Matthew Marks is pleased to announce Ken Price Drawings, the next exhibition in his gallery at 523 West 24th Street. The show features thirty-four drawings, all from the estate of the artist, most on view for the first time.
“I’ve been drawing since I can remember,” Price has said. “I think sculptors learn to draw so that they can see what they’ve been visualizing.” His earliest works on paper explore forms and colors for his abstract sculptures, as seen in the Specimen drawings of the early 1960s. Price also drew impossible objects, like cups with a leaping frog or a cavorting nude for a handle. In his drawings of the late 1960s and early 1970s, the imaginary spaces inhabited by these objects became more fully realized, as in Coffee Shop at the Chicago Art Institute (1971).
Price’s drawings provide a counterpoint to his sculptures while imagining a world they might inhabit. Two Sofas (1991), for example, shows an imaginary domestic interior with a view of anonymous downtown high-rises. A semi-fictional Los Angeles appears in several drawings, complete with clogged freeways and palm-studded skylines.
Nature became the dominant force in the drawings from the early 2000s, which feature erupting volcanoes and turbulent seas inspired by Price’s trips to Hawaii. After his 2002 move to Taos, New Mexico, Price focused more on the high-desert scenery of rocky outcroppings, dramatic sunsets, and isolated trailer homes. He also began depicting his sculptural forms in nature, re-imagining them as monumental figures in the primordial landscape. The effect is both comic and mysterious, like his sculptures themselves — embodying, in the words of Lucy Lippard, “a beautiful and rather horrible strangeness that appeals to both the mind and the senses.”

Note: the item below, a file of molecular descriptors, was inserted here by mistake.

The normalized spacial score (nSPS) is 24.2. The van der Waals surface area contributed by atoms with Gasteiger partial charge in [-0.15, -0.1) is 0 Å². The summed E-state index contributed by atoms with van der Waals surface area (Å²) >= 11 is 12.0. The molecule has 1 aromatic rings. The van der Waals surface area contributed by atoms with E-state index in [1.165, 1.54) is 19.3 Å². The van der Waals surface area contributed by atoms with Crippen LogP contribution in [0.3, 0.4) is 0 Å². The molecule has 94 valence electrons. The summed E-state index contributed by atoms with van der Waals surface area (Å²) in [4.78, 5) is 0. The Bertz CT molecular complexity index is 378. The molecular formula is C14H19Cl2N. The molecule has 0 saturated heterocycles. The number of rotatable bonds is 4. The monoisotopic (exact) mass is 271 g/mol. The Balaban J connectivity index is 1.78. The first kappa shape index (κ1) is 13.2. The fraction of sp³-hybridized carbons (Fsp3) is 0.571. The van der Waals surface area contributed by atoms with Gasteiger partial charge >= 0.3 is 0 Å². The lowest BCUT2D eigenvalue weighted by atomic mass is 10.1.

The exhibition is accompanied by a large-format catalogue with an essay by Jean-Pierre Criqui and over seventy drawings in full color, many reproduced actual size.
Ken Price (1935–2012) was born in Los Angeles. After studying on the East Coast, he returned to California in 1959, quickly becoming part of the emerging art community around the Ferus Gallery. He has had one-person exhibitions at the Whitney Museum of American Art in New York, the Menil Collection in Houston, and the Walker Art Center in Minneapolis. In 2012 the Los Angeles County Museum of Art presented a major retrospective of his work, which traveled to the Nasher Sculpture Center in Dallas and the Metropolitan Museum of Art in New York. In 2013 the Drawing Center in New York, in collaboration with Buffalo’s Albright-Knox Art Gallery, organized the first survey of Price’s works on paper.
Ken Price Drawings is on view at 523 West 24th Street from May 5 to June 25, 2016, Tuesday through Saturday, from 10:00 AM to 6:00 PM.
For additional information, please contact Jeffrey Peabody at
212-243-0200 or firstname.lastname@example.org.